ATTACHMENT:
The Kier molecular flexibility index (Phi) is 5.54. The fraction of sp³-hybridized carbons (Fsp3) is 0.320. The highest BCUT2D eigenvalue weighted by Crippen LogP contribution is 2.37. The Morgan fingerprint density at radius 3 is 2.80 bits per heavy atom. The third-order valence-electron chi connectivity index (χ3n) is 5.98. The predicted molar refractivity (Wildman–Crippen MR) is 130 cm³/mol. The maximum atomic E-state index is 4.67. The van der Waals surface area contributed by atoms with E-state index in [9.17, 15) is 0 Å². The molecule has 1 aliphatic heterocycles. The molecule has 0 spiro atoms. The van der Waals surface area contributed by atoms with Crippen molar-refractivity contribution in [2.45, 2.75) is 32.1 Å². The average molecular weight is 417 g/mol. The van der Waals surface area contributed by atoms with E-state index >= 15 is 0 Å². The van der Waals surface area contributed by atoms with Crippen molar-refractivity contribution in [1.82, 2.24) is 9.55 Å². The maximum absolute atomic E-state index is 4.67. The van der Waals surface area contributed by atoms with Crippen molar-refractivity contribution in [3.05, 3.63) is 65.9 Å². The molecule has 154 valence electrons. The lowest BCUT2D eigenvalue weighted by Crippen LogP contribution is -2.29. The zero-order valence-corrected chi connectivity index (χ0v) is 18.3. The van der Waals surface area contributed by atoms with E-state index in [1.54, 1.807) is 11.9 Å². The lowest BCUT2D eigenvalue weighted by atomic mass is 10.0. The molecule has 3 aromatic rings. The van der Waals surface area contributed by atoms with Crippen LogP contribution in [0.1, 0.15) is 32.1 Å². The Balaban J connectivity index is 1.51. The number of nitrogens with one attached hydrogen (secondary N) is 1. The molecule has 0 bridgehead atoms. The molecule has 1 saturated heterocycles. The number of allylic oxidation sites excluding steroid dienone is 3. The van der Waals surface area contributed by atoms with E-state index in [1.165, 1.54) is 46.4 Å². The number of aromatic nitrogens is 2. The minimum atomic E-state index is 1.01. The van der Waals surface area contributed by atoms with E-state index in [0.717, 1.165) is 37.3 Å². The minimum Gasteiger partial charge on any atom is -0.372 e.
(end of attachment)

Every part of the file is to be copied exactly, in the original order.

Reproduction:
The Kier molecular flexibility index (Phi) is 5.54. The fraction of sp³-hybridized carbons (Fsp3) is 0.320. The highest BCUT2D eigenvalue weighted by Crippen LogP contribution is 2.37. The Morgan fingerprint density at radius 3 is 2.80 bits per heavy atom. The third-order valence-electron chi connectivity index (χ3n) is 5.98. The predicted molar refractivity (Wildman–Crippen MR) is 130 cm³/mol. The maximum atomic E-state index is 4.67. The van der Waals surface area contributed by atoms with E-state index in [9.17, 15) is 0 Å². The molecule has 1 aliphatic heterocycles. The molecule has 0 spiro atoms. The van der Waals surface area contributed by atoms with Crippen molar-refractivity contribution in [2.45, 2.75) is 32.1 Å². The average molecular weight is 417 g/mol. The van der Waals surface area contributed by atoms with E-state index >= 15 is 0 Å². The van der Waals surface area contributed by atoms with Crippen molar-refractivity contribution in [1.82, 2.24) is 9.55 Å². The maximum absolute atomic E-state index is 4.67. The van der Waals surface area contributed by atoms with Crippen molar-refractivity contribution in [3.05, 3.63) is 65.9 Å². The molecule has 154 valence electrons. The lowest BCUT2D eigenvalue weighted by Crippen LogP contribution is -2.29. The zero-order valence-corrected chi connectivity index (χ0v) is 18.3. The van der Waals surface area contributed by atoms with E-state index in [1.54, 1.807) is 11.9 Å². The lowest BCUT2D eigenvalue weighted by atomic mass is 10.0. The molecule has 3 aromatic rings. The van der Waals surface area contributed by atoms with Crippen LogP contribution in [0.1, 0.15) is 32.1 Å². The Balaban J connectivity index is 1.51. The number of nitrogens with one attached hydrogen (secondary N) is 1. The molecule has 0 bridgehead atoms. The molecule has 1 saturated heterocycles. The number of allylic oxidation sites excluding steroid dienone is 3. The van der Waals surface area contributed by atoms with E-state index in [1.165, 1.54) is 46.4 Å². The number of aromatic nitrogens is 2. The minimum atomic E-state index is 1.01. The van der Waals surface area contributed by atoms with E-state index in [0.717, 1.165) is 37.3 Å². The minimum Gasteiger partial charge on any atom is -0.372 e.